Continuous Delivery (CD) Continuous Delivery (CD) surrounds how your code will be deployed to Kubernetes or a specific platform. It is part of the CI/CD pipeline, but the tooling for CD is different.
Continuous Deployment (CD) Continuous Deployment (CD) is the practice in which new code changes are deployed to production. It aims to minimize the time between the committing of the code and its availability to the user. It is a fully automated process, and hence, it reduces the risk of human error.
Continuous Integration (CI) Continuous Integration (CI) is a series of events in a DevOps lifecycle where developers frequently make changes to the code, and the code gets committed to the repository, followed by automated testing. This is usually paired with a CD process to have these changes automatically deployed to production systems.
Control Plane In Kubernetes, the “control plane” is part of a cluster that manages the state of any resources, e.g., worker nodes. By checking on the status of workloads and resources like memory on the nodes through the controller manager, the control plane can ensure that the state of the cluster matches what it was told it should be.

If a cluster administrator wants to change the deployment of resources on the cluster, the control plane makes the necessary changes once the new state is declared. A Kubernetes control plane receives these declarations through its API server and then uses a scheduler to assign workloads based on resources and any rules you define.

Data Plane Data plane is a cloud-native term surrounding the service mesh ecosystem. They are sidecars that attach to the application pods with common features such as observability, auto TLS, routing, and load balancing.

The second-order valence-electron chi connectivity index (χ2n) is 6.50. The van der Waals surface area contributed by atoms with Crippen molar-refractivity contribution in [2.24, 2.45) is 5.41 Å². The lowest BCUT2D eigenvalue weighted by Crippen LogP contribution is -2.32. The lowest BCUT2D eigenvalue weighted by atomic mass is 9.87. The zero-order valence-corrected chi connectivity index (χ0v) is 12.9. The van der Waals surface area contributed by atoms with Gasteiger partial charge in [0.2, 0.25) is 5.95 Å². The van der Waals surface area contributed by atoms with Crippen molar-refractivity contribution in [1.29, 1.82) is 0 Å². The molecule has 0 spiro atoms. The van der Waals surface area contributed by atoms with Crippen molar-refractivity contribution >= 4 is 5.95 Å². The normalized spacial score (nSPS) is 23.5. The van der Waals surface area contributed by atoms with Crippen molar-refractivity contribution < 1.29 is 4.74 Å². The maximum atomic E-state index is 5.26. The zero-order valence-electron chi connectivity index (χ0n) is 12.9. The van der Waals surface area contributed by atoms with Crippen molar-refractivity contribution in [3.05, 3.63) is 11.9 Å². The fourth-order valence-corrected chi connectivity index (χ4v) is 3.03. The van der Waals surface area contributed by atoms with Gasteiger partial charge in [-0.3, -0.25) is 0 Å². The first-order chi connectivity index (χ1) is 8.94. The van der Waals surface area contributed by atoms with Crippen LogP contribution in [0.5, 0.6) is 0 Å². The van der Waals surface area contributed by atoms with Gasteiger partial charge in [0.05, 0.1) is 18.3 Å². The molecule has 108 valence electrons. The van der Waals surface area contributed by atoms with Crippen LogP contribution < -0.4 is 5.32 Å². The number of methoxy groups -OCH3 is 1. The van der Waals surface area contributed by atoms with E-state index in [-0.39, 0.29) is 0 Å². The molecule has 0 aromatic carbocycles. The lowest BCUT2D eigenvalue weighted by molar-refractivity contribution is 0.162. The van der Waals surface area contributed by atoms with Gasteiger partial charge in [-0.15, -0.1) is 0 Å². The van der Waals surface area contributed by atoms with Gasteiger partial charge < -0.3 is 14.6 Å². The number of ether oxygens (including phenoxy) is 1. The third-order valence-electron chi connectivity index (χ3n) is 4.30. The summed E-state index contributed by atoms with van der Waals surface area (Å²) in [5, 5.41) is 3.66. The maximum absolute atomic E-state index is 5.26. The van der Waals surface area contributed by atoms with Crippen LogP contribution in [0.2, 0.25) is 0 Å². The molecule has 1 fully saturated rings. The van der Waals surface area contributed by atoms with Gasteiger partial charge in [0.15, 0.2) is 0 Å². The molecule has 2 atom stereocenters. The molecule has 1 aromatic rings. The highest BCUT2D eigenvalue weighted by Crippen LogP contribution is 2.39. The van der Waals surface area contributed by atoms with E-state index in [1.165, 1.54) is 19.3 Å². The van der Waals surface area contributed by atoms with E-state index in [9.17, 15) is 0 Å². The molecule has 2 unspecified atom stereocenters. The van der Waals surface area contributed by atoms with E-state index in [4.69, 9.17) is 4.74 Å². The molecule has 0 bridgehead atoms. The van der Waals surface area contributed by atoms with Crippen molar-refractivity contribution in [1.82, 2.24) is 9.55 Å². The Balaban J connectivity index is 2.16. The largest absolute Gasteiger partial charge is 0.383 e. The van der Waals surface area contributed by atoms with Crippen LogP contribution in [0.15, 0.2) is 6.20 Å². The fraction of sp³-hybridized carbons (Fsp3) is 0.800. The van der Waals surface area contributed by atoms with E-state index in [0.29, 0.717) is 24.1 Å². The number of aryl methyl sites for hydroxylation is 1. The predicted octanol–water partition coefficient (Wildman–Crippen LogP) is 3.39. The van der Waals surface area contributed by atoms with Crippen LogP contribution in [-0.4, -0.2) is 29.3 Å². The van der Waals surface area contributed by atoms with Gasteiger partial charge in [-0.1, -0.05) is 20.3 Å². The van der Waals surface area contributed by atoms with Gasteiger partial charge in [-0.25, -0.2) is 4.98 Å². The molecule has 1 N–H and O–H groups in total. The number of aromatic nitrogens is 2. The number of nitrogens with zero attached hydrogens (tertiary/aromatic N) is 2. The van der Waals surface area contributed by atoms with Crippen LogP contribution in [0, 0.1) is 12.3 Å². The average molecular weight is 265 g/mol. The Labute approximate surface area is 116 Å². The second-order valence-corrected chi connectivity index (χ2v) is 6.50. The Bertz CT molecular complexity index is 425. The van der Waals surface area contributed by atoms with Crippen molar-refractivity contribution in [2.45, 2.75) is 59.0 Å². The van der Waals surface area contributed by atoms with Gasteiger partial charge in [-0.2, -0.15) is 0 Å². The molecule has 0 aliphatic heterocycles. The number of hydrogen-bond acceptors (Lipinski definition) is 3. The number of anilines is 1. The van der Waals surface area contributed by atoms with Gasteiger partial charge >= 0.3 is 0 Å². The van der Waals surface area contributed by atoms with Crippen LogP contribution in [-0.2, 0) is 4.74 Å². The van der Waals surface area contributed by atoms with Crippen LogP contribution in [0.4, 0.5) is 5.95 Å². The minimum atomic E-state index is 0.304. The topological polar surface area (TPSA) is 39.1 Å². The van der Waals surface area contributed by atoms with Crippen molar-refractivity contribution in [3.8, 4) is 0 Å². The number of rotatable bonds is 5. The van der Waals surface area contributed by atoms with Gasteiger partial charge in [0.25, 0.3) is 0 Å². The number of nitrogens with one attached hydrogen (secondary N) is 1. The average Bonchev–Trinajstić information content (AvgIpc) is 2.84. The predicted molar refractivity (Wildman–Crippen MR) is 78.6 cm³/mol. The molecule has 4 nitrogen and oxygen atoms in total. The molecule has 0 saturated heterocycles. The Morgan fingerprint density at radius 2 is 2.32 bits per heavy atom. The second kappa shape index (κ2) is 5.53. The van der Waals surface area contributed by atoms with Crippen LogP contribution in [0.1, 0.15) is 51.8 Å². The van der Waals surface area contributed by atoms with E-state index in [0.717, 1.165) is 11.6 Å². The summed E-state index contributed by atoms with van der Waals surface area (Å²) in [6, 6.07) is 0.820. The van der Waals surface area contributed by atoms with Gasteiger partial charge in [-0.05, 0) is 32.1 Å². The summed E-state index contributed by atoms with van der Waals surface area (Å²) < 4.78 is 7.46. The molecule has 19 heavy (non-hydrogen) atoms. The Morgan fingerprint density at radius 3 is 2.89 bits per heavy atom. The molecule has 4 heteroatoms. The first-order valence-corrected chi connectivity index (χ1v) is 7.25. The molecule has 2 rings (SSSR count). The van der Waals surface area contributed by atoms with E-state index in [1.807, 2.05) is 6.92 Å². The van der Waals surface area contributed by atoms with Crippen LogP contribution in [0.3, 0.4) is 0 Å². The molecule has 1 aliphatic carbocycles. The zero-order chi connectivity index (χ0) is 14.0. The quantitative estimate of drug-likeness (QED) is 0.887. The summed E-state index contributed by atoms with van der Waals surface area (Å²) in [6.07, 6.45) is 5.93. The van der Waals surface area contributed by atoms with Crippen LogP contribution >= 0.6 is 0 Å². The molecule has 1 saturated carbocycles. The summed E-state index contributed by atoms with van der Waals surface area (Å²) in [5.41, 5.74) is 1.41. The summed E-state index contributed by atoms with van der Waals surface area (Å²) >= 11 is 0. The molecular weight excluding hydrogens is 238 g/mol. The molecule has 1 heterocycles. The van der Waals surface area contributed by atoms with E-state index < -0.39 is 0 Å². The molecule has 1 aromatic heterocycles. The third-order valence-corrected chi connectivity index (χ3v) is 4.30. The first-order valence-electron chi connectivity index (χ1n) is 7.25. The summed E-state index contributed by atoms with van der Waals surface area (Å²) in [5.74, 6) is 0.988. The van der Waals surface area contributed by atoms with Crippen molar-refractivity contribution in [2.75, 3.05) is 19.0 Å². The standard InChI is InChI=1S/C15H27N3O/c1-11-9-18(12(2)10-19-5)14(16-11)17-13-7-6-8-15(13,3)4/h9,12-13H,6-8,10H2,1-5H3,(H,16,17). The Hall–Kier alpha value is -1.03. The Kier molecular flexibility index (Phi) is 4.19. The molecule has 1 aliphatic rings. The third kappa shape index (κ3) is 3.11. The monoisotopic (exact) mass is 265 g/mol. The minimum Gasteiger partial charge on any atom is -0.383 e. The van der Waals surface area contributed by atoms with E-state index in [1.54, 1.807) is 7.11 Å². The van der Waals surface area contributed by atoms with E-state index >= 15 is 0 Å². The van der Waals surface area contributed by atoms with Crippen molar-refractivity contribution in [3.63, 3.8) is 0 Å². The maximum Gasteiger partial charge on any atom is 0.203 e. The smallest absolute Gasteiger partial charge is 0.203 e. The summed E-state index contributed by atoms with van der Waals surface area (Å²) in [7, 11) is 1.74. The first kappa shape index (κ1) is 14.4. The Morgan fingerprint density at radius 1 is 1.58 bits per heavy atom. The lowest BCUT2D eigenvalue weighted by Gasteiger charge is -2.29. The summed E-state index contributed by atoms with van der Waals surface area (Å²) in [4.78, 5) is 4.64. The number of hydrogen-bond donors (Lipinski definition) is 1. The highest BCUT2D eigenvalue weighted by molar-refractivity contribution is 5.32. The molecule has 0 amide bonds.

Database as a Service (DBaaS) Database as a Service (DBaaS) is a cloud computing service that allows users to run databases in the cloud without having to purchase hardware, manage the software setup, or other specialized tasks that are required if creating a database server from scratch. As these databases are part of a cloud provider's managed service, they are offered on demand and can be in varying flavors and configurations.
Debugging Debugging is a term that has a broad meaning for application developers when they use various approaches to debug their application issues and for infrastructure when they debug issues at the infrastructure level. However, because it occurs frequently and is not straightforward, Kubernetes troubleshooting/debugging is also a trivial effort. As a result, there are numerous troubleshooting approaches and methods to use when debugging the Kubernetes cluster to detect faults, such as the kubectl debug command, description to see the events, logs to see the pod logs, and so on.